JOHANNESBURG (Reuters) – The newly installed head of South Africa’s MTN has hinted that he would seek to reduce a $5.2 billion fine imposed on African’s biggest mobile telecoms company by the Nigerian authorities.
Non-executive chairman Phuthuma Nhleko was named executive chairman of MTN for up to six months after Sifiso Dabengwa stepped down as CEO with immediate effect on Monday.
His priority is dealing with the crisis in Nigeria, Africa’s most populous nation, which is MTN’s largest market and contributes more than a third of its revenues.
“I can’t say whether we’ll pay the whole fine. I don’t want to negotiate with Nigerian regulators on a public forum,” Nhleko, who is also a former CEO of MTN, told Talk Radio 702.
MTN has a deadline of Nov. 16 to pay the fine imposed on its unit in Nigeria for failing to cut off more than 5 million users with unregistered SIM cards.
The Nigerian communications regulator has been pushing cell phone network companies to verify the identity of their subscribers because of fears that unregistered SIMs were being used for criminal activity.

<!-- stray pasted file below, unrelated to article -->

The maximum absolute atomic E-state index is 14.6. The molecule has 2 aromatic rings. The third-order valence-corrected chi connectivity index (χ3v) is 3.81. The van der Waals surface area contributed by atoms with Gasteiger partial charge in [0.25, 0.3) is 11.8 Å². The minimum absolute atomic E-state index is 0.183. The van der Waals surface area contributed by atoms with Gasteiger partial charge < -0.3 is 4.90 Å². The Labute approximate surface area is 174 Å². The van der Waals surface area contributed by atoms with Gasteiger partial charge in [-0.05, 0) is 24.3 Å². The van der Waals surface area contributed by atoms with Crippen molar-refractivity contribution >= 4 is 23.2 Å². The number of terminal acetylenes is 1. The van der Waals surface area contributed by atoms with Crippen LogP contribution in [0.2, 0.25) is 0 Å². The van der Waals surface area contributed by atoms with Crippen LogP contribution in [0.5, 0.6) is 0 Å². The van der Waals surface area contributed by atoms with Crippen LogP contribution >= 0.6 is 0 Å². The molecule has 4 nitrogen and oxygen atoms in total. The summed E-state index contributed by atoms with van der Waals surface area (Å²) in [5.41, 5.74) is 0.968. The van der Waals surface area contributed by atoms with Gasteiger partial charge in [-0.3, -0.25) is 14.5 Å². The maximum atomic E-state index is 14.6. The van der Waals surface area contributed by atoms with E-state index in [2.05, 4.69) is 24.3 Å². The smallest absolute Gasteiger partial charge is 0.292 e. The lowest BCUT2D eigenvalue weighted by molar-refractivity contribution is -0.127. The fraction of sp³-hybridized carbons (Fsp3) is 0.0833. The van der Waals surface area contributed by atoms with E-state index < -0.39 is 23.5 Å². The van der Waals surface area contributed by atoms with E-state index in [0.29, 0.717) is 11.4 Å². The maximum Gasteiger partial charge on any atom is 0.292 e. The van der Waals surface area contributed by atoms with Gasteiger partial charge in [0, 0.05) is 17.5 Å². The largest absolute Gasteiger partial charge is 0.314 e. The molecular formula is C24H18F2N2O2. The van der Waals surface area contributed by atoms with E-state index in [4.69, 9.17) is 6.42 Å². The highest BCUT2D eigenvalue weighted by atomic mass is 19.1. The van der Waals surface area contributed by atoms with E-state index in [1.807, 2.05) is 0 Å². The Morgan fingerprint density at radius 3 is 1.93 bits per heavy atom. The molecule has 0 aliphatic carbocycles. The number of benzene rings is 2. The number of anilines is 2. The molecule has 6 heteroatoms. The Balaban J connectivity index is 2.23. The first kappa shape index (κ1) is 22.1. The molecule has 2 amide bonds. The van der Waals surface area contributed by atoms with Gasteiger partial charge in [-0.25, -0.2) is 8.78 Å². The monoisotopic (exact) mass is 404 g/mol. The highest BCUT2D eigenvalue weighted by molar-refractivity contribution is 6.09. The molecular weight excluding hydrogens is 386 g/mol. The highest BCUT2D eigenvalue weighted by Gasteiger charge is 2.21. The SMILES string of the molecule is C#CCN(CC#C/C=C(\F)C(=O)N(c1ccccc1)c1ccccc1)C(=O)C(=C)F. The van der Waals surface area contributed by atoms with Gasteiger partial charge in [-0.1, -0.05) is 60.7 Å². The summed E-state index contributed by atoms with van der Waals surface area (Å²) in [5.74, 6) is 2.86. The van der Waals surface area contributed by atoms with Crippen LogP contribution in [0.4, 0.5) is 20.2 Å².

MTN would not comment on whether it has approached banks to ensure enough cash is available should the fine be enforced.
“The planning is based on all possible outcomes and contingencies and our aim is to comply with all regulations in Nigeria,” said MTN spokesman Chris Maroleng.
But analysts say Nhleko is pulling out all the stops to get the fine reduced.
“Nhleko will bring the matter to a conclusion,” said 36One Asset Management analyst Jean-Pierre Verster.
“I expect there will be a discount of somewhere between 5 percent and 75 percent.”
He sees the Nigerian regulator’s renewal of MTN’s operating licence last week as a sign that the regulator could cut MTN some slack.
Political risk consultancy eurasia said MTN would probably secure a reduction to the fine.
“We expect an eventual compromise to sharply scale back the size of the penalty (to less than half the original amount), especially as MTN takes concrete steps to address the regulator’s concerns,” it said in a published note.
Shares in MTN were down 3.9 percent at 153.75 rand by 1252 GMT, compared to a 1.6 percent drop in the Johannesburg Stock Exchange’s benchmark Top-40 index.
(Reporting by TJ Strydom; Editing by James Macharia and Keith Weir)